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Hashtags for D&D work

Susanna Haas Lyons started an interesting thread on the NCDD listserv tonight on hashtags for dialogue and deliberation.  Hashtags (or tags) help people find content on particular topics or events on social media sites like Twitter.  We’ve used tags like “ncdd” or “ncddaustin” at our events, so attendees (and non-attendees) can follow each other’s tweets.

Twitter ImageSusanna observed that it would be great to have a hashtag we could all use, so we can track each other’s contributions and discussions.

There’s a new tag called #demopart (for democratic participation) gaining some steam on Twitter.  Some others include #PublicEngmt #citizen20 #edem #gov20 #opengov.  Tim Bonnemann has a nice post on his blog about various tags being used by participation folks, and I especially appreciate his combined search query.

I’m more of a Facebook and LinkedIn user myself, but you can follow NCDD’s tweets at twitter.com/ncdd if you’re interested (our blog headlines are posted automagically).  We also have an NCDD “list” on twitter that you can follow — it allows you, in one swoop, to follow the tweets of over 200 NCDD members.

I’ll close by asking Susanna’s question:  Any thoughts about the right hashtag for our work? Should we go with one of the above? Another one?

Sandy Heierbacher on FacebookSandy Heierbacher on LinkedinSandy Heierbacher on Twitter
Sandy Heierbacher
Sandy Heierbacher co-founded the National Coalition for Dialogue & Deliberation (NCDD) with Andy Fluke in 2002, with the 60 volunteers and 50 organizations who worked together to plan NCDD’s first national conference. She served as NCDD's Executive Director between 2002 and 2018. Click here for a list of articles and resources authored by Sandy.

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  1. I bookmarked the combined search query that Tim included in his December blog post and regularly refer back to it when tweeting for AmericaSpeaks. I use it not necessarily as a feed of tweets to digest, but rather as a reference for what kind of content is getting pinned to which hashtags.

    The combined search query makes it really clear that there's a lot of overlap between open gov folks, gov 2.0 folks, and citizen engagement folks on Twitter. That said, it seems like the former two communities tend to be a stronger and better connected–possibly because citizen engagement has so many forms and hasn't been embraced by a tech crowd as much as open gov/gov 2.0 have. When tweeting about citizen engagement news, I often put an open gov/gov 2.0 spin on it and use the #opengov or #gov20 hashtags to get the attention of robust tweeters who are fully invested in those worlds. Admittedly, this might get people thinking citizen engagement as a fringe movement of open gov and gov 2.0 advocacy–which it isn't.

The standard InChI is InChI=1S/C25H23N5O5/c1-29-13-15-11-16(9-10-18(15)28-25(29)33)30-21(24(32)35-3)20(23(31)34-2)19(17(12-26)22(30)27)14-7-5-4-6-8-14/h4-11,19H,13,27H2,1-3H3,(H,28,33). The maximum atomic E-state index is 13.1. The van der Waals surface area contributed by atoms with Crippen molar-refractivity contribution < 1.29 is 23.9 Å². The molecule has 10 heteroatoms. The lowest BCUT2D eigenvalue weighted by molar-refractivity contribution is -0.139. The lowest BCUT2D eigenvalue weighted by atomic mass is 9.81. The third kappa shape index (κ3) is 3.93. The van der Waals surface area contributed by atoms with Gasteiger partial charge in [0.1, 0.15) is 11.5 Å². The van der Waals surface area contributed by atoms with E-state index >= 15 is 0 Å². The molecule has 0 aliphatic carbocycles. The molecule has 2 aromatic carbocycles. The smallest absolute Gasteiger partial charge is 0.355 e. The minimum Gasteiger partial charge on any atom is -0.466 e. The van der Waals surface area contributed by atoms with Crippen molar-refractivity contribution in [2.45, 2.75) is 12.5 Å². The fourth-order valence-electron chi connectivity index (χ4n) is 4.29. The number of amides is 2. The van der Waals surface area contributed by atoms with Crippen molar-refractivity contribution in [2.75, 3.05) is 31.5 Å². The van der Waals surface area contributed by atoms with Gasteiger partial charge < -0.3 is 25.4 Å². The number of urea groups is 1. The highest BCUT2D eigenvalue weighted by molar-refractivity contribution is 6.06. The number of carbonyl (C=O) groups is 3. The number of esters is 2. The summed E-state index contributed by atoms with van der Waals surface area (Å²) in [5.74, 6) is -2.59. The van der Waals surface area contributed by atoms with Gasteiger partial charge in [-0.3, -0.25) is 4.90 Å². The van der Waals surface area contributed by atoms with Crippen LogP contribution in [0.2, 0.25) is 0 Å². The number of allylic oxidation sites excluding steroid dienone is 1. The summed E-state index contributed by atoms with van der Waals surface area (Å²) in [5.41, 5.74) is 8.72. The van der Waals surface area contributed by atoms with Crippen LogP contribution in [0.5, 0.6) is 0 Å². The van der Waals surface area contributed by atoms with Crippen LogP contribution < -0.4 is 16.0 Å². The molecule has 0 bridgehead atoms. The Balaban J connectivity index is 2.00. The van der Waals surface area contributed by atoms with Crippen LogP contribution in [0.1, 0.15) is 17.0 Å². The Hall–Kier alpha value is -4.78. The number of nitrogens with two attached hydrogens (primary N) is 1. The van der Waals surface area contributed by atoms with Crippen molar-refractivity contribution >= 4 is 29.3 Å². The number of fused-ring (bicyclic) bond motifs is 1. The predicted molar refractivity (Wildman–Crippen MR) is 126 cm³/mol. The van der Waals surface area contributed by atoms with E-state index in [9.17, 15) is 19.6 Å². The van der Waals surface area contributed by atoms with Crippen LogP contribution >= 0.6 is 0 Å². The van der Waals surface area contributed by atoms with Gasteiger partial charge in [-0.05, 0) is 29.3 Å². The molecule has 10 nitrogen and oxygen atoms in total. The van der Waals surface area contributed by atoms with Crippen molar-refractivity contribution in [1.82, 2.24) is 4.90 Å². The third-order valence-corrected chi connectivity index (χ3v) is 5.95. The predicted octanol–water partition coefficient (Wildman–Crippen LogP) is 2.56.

I think it would definitely be useful for many deliberative democracy practitioners to start using a tag like #demopart when contributing to our ongoing exploration of citizen engagement. It's always great to be on the same page, or at least to have a page in common that we can turn to. Plus, open gov folks, gov 2.0 folks, and interested bystanders tend to be pretty interested in citizen engagement as part of the solution to broken governance structures, and it can't hurt to show that lots of contributors in the DD field are on the same page.

  2. Thanks, Mary. Glad you found my post useful. Following you now.

  3. This is a very valuable comment, Mary! Thank you for contributing this. I perception is that at this point, the vast majority of tweets coming from people in our field don't include hashtags consistently. Would you agree? You're looking at this stuff more carefully than I have been.

    This could really be a good time to encourage people to use #demopart , as my sense is that most people in our field are still figuring out how best to use tools like twitter and might be open to suggestion.

    I'll add #demopart to the end of the NCDD tweets that come from our main blog and Resource Center. But maybe I could ask you to let me know if #demopart goes out of favor, Mary, so I can remove/change that automatic hash tag?

  4. I found your page on tweets useful, too, Tim. I am having trouble even understanding how to use both twitter and facebook. Using your search phrase filled my screen with tweets that I wandered around in with some interest. I'm not sure how I would use it myself. I also have trouble even understanding most of the tweets. I suppose it takes some time.

    I was fascinated by the fact that there seem to be tweets coming from folks one might never hear from, like people working on the recovery.gov site (I think). The other interesting thing is to just follow the links that show up in the tweets. It is kind of a "stumble" sort of experience, discovering this web site and that.

    If it doesn't carry a lot of content, it seems to give a vague sense of what is going on in certain oddball places.

    I'm not sure exactly how I would use it. I'm intrigued by some real time communication during events we are involved in, though I can't imagine switching from managing a public event to communicating about it on my computer. I presume lots of people use their cell phones for this, but I still haven't mastered sending text messages, both because I have trouble even seeing my keypad without reading glasses and because text message would add $20 to my already ridiculous cell phone bill.